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There are some well-known works that gathered controversy throughout the years, and there are also famously controversial works in which the controversy, whether rightful or not, would overshadow most other aspects. Which isn't to say that works in the latter category have no other redeeming factor, just that most people would know little else aside from the controversial aspects.
Bad reviews alone do not make a controversial moment, and in fact some works can be well-regarded by critics and those who watched, read or played the work, and not all works listed here are either laughably bad or just downright terrible. Plot-related twists are generally not what makes up the category either, even if such cases are subjective and arguable. The major qualifier is that the works would be known beyond the fans of a particular genre that there's little knowledge of some other parts of a work to the general public.
Controversies can be a result of the following:
- Moral Guardians (be they politicians or groups)
- Unfortunate Implications
- Public cat-fights between the creator and the media, critics, public, or all three (such as Dear Negative Reader rants).
- Deceptive or offensive marketing
See also Dancing Bear, Just Here for Godzilla, Mainstream Obscurity and Watch It for the Meme. Compare No Such Thing as Bad Publicity. When a whole genre gets held under controversy, it would become The New Rock and Roll.
Please be cautious about editing this page. It isn't supposed to imply that there's no other redeeming factor for the works on this list.
- The Brown Bunny is a film known mostly for being booed harshly at the Cannes Film Festival and the subsequent media catfight between Roger Ebert and the director. The film was later Re Cut and given a wide release, and Ebert gave the recut a three star review.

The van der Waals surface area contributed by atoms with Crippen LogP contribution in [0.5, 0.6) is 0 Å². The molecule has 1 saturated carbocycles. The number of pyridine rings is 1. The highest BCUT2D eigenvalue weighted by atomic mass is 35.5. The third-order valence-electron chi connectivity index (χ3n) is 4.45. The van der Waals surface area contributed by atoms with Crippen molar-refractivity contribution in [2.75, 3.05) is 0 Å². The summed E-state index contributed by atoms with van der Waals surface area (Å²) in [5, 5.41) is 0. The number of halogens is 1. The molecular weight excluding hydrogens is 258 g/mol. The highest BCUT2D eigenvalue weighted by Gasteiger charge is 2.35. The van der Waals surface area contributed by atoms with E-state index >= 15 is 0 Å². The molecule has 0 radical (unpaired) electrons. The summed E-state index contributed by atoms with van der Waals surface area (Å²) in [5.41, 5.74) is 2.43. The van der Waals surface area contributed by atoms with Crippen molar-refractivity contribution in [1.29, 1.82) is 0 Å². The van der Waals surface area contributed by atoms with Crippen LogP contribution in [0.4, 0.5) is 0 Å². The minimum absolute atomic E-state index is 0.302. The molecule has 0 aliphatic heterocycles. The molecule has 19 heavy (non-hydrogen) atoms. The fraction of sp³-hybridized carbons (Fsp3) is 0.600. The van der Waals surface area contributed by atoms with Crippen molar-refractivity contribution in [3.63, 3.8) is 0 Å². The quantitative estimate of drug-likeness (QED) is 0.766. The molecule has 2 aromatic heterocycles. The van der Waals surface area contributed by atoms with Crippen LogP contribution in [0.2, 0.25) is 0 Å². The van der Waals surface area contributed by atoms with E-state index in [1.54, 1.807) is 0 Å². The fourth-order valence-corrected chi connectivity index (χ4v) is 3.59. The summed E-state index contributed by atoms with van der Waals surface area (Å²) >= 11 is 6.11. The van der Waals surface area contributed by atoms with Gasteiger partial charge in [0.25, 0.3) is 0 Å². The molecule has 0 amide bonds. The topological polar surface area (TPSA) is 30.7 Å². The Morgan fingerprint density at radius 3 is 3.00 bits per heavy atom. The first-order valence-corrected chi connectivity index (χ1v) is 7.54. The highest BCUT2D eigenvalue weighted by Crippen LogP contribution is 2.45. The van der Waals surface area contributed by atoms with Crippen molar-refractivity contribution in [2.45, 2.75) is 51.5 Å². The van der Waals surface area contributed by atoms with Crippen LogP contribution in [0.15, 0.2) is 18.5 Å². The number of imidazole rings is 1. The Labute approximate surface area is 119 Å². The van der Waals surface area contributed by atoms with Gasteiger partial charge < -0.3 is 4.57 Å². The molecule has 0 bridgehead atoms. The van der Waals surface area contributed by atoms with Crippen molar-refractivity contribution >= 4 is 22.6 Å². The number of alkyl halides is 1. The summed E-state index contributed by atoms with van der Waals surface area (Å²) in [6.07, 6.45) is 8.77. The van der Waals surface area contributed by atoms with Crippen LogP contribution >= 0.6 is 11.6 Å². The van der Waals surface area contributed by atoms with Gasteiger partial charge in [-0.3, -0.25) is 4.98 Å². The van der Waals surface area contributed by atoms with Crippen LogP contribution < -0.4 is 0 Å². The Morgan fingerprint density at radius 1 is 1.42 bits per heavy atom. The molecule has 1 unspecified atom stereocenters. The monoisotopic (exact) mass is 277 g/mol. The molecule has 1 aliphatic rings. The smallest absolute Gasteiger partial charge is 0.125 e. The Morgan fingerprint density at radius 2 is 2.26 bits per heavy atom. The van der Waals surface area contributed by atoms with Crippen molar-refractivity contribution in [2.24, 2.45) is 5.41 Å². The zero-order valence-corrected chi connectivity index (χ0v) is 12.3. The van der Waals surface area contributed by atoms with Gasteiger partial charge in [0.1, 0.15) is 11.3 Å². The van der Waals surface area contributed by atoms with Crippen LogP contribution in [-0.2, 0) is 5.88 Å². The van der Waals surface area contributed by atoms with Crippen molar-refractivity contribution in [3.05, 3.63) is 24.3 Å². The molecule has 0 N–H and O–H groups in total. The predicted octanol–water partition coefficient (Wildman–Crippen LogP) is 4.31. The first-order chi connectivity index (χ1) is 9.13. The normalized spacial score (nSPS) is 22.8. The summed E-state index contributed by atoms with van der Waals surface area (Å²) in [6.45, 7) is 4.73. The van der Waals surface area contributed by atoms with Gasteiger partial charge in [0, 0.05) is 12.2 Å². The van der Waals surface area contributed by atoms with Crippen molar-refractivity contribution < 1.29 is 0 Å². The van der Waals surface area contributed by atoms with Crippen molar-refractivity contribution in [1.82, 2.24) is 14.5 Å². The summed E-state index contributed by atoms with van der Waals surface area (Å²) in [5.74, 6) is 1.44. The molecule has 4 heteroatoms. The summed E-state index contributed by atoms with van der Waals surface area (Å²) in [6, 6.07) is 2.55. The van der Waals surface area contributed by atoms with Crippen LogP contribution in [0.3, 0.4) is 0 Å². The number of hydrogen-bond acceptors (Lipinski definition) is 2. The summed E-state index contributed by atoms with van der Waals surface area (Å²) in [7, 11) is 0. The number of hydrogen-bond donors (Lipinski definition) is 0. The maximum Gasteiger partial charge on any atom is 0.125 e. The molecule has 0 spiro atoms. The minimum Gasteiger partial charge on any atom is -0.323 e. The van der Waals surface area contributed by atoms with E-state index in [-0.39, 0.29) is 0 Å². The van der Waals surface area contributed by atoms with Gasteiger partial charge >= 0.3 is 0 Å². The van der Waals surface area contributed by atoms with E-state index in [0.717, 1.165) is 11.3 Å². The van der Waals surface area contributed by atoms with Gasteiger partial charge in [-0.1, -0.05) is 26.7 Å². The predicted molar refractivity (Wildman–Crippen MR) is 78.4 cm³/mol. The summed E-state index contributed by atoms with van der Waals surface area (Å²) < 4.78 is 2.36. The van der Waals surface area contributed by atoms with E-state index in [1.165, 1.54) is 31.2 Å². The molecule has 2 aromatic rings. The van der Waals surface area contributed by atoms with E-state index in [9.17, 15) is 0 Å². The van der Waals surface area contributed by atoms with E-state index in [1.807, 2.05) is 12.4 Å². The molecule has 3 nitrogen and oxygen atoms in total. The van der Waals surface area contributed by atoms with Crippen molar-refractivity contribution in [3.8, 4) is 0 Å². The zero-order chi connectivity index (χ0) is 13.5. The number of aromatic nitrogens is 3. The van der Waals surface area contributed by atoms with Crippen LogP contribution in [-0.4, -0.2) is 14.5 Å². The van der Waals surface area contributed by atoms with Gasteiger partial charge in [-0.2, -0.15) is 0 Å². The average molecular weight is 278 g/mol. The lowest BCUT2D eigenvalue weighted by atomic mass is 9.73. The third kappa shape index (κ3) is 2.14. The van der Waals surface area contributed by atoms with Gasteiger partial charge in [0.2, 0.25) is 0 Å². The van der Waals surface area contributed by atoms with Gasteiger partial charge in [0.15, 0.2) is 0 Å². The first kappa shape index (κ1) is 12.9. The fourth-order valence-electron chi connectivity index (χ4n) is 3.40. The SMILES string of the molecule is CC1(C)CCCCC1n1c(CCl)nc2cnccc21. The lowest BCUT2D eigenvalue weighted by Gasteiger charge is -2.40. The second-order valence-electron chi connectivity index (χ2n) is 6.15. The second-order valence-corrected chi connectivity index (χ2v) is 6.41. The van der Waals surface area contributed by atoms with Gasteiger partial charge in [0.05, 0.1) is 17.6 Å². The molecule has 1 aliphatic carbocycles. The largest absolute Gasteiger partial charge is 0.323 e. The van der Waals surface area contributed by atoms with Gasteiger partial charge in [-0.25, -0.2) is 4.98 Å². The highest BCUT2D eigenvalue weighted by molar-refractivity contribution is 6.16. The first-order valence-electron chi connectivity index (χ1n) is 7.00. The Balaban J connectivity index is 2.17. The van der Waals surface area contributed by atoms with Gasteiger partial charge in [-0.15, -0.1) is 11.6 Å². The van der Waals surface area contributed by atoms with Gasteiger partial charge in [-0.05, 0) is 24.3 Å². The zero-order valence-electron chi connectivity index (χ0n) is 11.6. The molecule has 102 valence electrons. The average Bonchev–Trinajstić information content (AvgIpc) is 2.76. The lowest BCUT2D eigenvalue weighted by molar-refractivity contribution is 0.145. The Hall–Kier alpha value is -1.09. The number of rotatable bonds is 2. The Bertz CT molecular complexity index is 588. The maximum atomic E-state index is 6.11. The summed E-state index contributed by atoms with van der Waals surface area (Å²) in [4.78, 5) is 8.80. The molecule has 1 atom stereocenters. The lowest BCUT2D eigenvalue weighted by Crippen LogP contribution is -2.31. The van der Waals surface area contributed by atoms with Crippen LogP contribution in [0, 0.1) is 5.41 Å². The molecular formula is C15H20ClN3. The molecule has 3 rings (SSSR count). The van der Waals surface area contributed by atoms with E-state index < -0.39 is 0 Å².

- Cannibal Holocaust was notorious to a degree that it forced director Ruggero Deodato and the actors to explain that nobody died in production and the gore was just special effects. There is still a great deal of controversy to this day relating to the cruelty against animals.
- Martin Scorsese's The Last Temptation of Christ had sparked protests from religious groups worldwide, including the infamous attack at a Paris cinema where the use of Molotov cocktails injured 13 patrons and brought the theater under heavy repairs for the next three years.
- Ghostbusters 2016, Captain Marvel and The Rise of Skywalker all got hit with this trope not only because of the MASSIVE Internet Backdraft regarding all three movies, but also the Can't Take Criticism attitude of the people who worked on those movies. All three franchises got impacted by this: Rise of Skywalker pretty much killed Star Wars as a movie series (as a franchise, it still survives in television thanks to the massive sucess of The Mandalorian). Ghostbusters 2016 got the third Ghostbusters movie (now titled Ghostbusters: Afterlife) Saved From Development Hell just so the franchise can pull the Reboot Discontinuity trope on the 2016 movie, and Captain Marvel got her role in Avengers: Endgame MASSIVELY reduced and the character isn't confirmed to show up in any other future movies besides her sequel.
- Fanny Hill is well known for having been a subject of obscenity tests and for having been banned in America from inception until a 1966 Supreme Court case ruled that the book has redeeming social value. When it was published in 1748, it got the author arrested on obscenity charges.
- Lolita is unfortunately more famous for the controversy that surrounds it than the actual content and quality of the novel: Vladimir Nabokov went through many publishers who refused to publish it, and after it was published, it was banned in many places for being "pornographic" or "an instruction manual for paedophilia" (which it is not). Even for people who aren't familiar with the history of the book, a lot of the covers/jackets make it look like erotica.
- The Satanic Verses by Salman Rushdie is recalled more for the ensuing fatwa declared on the author by the Ayatollah Khomeini, and for the fallout from that incident, than for the novel itself.
- The Uncle Remus stories are a group of actual fables told by slaves and former slaves in the American South, making them a valuable cultural resource. However, though once popular, they are now nearly unknown. Compiler and editor Joel Chandler Harris' fictional character who tells the stories, Uncle Remus, was written as an elderly ex-slave who was basically content to continue to work for a white family. The implied racism is now almost all that is known of the stories. The fables themselves, taken out of the Remus context, are stories about animals using their wiles to trick each other, and man, in order to survive. Unlike Aesop's fables, they are not meant to be morally instructive, but are a commentary on man resorting to animal-like behaviors in desperate circumstances.
- Uncle Toms Cabin had a controversy that the publication of this book inspired over slavery, particularly in the years leading up to the American Civil War. However, few people have actually read the book.